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Sulphuric Acid on the WebTM Technical Manual DKL Engineering, Inc.

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Sulphuric Acid on the Web

Introduction
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DKL Engineering, Inc.

Handbook of Sulphuric Acid Manufacturing
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Preface
Contents
Feedback

Sulphuric Acid Decolourization
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Preface
Table of Contents

Process Engineering Data Sheets - PEDS
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Table of Contents

Introduction

Bibliography of Sulphuric Acid Technology
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Preface
Contents

Sulphuric Acid Plant Specifications
 

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Contact Section - Converters
May 3, 2009

Introduction
Conventional Converter
Stainless Steel Converter
Single Bed Converters
Associated Links

Materials of Construction
Converter Maintenance/Problems
Catalysts
Quartz
Converter Fabrication and Transportation


4bedcs.jpg (54343 bytes)Introduction

The acid plant converter is the heart of the acid plant.   In the converter, sulphur dioxide (SO2) reacts with oxygen (O2) in the presence of a catalyst to form sulphur trioxide (SO3) according to the following reaction:

        SO2 + 1/2 O2 <=> SO3            DH = Btu/lb

The converter serves the following functions:

The design of converters has evolved over time as plants have increased in size and materials of construction have changed.

Conventional Converter

contact_convcigrids.JPG (20355 bytes)The conventional converter consists of a carbon steel shell with cast iron support grids and division plates, cast iron posts, insulating brick lining of Bed 1 and metallizing of carbon steel.  The disadvantages of the conventional post and beam converter design are:

a)       Poor gas distribution

Acceptable gas distribution with side inlet nozzle requires gas inlet velocities substantially lower than designers are willing to use - either for cost or mechanical strength considerations.  Also, high velocity inlet gas at one point can blow catalyst around (digging holes in bed) worsening gas distribution.  The net result is a higher catalyst loading to achieve the same conversion.

b)       Poor access to beds

grids.GIF (4419 bytes)The first bed which is screened the most often is usually located on the top due to poor strength of carbon steel shell at high temperatures.   Posts in the beds make access difficult for catalyst loading and screening.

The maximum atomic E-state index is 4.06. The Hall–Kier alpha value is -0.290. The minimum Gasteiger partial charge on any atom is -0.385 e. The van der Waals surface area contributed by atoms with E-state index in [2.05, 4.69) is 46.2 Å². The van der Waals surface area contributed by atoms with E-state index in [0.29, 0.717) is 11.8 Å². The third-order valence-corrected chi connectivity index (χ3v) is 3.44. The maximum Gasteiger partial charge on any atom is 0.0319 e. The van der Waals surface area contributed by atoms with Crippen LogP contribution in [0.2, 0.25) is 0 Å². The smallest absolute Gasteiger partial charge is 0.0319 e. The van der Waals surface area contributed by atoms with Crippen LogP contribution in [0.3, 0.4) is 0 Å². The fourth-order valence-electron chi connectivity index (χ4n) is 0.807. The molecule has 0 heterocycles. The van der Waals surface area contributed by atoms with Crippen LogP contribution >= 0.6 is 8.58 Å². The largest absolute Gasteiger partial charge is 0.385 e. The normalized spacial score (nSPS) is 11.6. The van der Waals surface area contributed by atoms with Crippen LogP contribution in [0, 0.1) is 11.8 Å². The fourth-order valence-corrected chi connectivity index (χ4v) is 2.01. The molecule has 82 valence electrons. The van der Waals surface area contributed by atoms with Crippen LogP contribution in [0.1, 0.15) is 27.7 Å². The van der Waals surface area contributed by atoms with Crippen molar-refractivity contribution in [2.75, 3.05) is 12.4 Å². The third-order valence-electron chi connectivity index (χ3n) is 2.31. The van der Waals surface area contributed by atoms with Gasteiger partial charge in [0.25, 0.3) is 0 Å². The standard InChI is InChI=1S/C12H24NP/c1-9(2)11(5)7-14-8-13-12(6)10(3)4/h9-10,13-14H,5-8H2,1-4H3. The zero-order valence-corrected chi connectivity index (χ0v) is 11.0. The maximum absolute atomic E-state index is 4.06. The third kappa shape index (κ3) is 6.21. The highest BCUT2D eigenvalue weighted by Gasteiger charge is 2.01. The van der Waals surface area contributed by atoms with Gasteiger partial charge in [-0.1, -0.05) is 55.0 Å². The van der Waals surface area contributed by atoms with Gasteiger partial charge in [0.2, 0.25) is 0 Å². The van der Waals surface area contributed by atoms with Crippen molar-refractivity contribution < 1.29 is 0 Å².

c)       Bypassing of gas

Asbestos rope is jammed between grids and shell to give a tight seal.  Poor installation or differential expansion between the shell and the grids can cause gaps to open up and provide a path for gas down the shell.

d)       Bed collapse

Bed collapse can occur due to either creep of the shell causing bulging, creep of the catalyst support grids, failure of the metallized lining or corrosion of angle iron welded to shell.

e)       Leaks at gas nozzle

Rectangular nozzles are often used to minimize the height of the converter.  This results in high stress corners and less resistance to stresses imposed by ducting leading to failures and gas leaks.

Stainless Steel Converter

Many of the disadvantages of the conventional converter have been eliminated by employing stainless steel as a material of construction.  The advantages of the stainless steel converter are:

The design of the stainless steel converter is generally not governed by ASME Code due to the low operating pressure (< 15 psig).  The advantages of all stainless steel construction are apparent from the following graph which shows the allowable stresses versus design temperature.   Allowable stresses for 516/70 carbon steel are only quoted to a temperature 570°C (1058°F) whereas the operating temperature in Bed 1 can exceed 610°C (1130°F).  The sudden drop in stress values for carbon steel at approximately 400°C (752°F) is the cause of bulging of conventional converter shells.   Type 304 stainless steel is the 'ideal' material of construction having acceptable stress values at the normal operating temperatures of the converter.

Single Bed Converters1bed.jpg (42147 bytes)

Single bed converters are typically installed as part or an acid plant retrofit.  A single bed converter can be a new first pass where the plant is handling a higher gas strength and the existing converter is not suitable for the higher operating temperatures.  Single bed converters can also be used as the final pass in a single to double absorption retrofit.  The existing converter passes become the passes before the intermediate absorption tower.  After passing through the intermediate absorption tower, the gas is heated back up prior to entering the single bed converter holding the final pass.

Single pass converters have been constructed in the traditional carbon steel/cast iron design as well as the newer stainless steel design.  The first pass single bed converters are usually stainless steel since these operate at higher gas strengths and temperatures.